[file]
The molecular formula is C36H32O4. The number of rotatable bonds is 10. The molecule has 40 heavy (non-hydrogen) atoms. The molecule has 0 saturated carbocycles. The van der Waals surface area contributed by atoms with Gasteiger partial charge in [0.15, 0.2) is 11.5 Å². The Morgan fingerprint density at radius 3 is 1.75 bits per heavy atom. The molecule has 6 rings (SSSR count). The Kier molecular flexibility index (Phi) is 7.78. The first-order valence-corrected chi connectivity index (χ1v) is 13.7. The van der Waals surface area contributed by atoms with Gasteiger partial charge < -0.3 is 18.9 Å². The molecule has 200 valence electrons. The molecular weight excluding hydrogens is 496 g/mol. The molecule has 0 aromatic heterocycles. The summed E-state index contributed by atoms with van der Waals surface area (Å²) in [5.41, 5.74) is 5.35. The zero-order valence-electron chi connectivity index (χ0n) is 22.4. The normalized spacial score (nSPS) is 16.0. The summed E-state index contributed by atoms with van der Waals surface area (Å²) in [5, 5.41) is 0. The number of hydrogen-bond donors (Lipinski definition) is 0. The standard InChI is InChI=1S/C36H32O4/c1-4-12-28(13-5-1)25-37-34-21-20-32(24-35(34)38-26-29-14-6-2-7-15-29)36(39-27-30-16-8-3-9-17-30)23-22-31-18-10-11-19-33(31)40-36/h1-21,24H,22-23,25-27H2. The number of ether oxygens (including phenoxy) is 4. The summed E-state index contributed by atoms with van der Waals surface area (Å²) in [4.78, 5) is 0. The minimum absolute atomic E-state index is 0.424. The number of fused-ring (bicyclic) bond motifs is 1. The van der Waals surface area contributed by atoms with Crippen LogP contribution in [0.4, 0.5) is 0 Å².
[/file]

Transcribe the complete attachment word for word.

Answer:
The molecular formula is C36H32O4. The number of rotatable bonds is 10. The molecule has 40 heavy (non-hydrogen) atoms. The molecule has 0 saturated carbocycles. The van der Waals surface area contributed by atoms with Gasteiger partial charge in [0.15, 0.2) is 11.5 Å². The Morgan fingerprint density at radius 3 is 1.75 bits per heavy atom. The molecule has 6 rings (SSSR count). The Kier molecular flexibility index (Phi) is 7.78. The first-order valence-corrected chi connectivity index (χ1v) is 13.7. The van der Waals surface area contributed by atoms with Gasteiger partial charge < -0.3 is 18.9 Å². The molecule has 200 valence electrons. The molecular weight excluding hydrogens is 496 g/mol. The molecule has 0 aromatic heterocycles. The summed E-state index contributed by atoms with van der Waals surface area (Å²) in [5.41, 5.74) is 5.35. The zero-order valence-electron chi connectivity index (χ0n) is 22.4. The normalized spacial score (nSPS) is 16.0. The summed E-state index contributed by atoms with van der Waals surface area (Å²) in [5, 5.41) is 0. The number of hydrogen-bond donors (Lipinski definition) is 0. The standard InChI is InChI=1S/C36H32O4/c1-4-12-28(13-5-1)25-37-34-21-20-32(24-35(34)38-26-29-14-6-2-7-15-29)36(39-27-30-16-8-3-9-17-30)23-22-31-18-10-11-19-33(31)40-36/h1-21,24H,22-23,25-27H2. The number of ether oxygens (including phenoxy) is 4. The summed E-state index contributed by atoms with van der Waals surface area (Å²) in [4.78, 5) is 0. The minimum absolute atomic E-state index is 0.424. The number of fused-ring (bicyclic) bond motifs is 1. The van der Waals surface area contributed by atoms with Crippen LogP contribution in [0.4, 0.5) is 0 Å².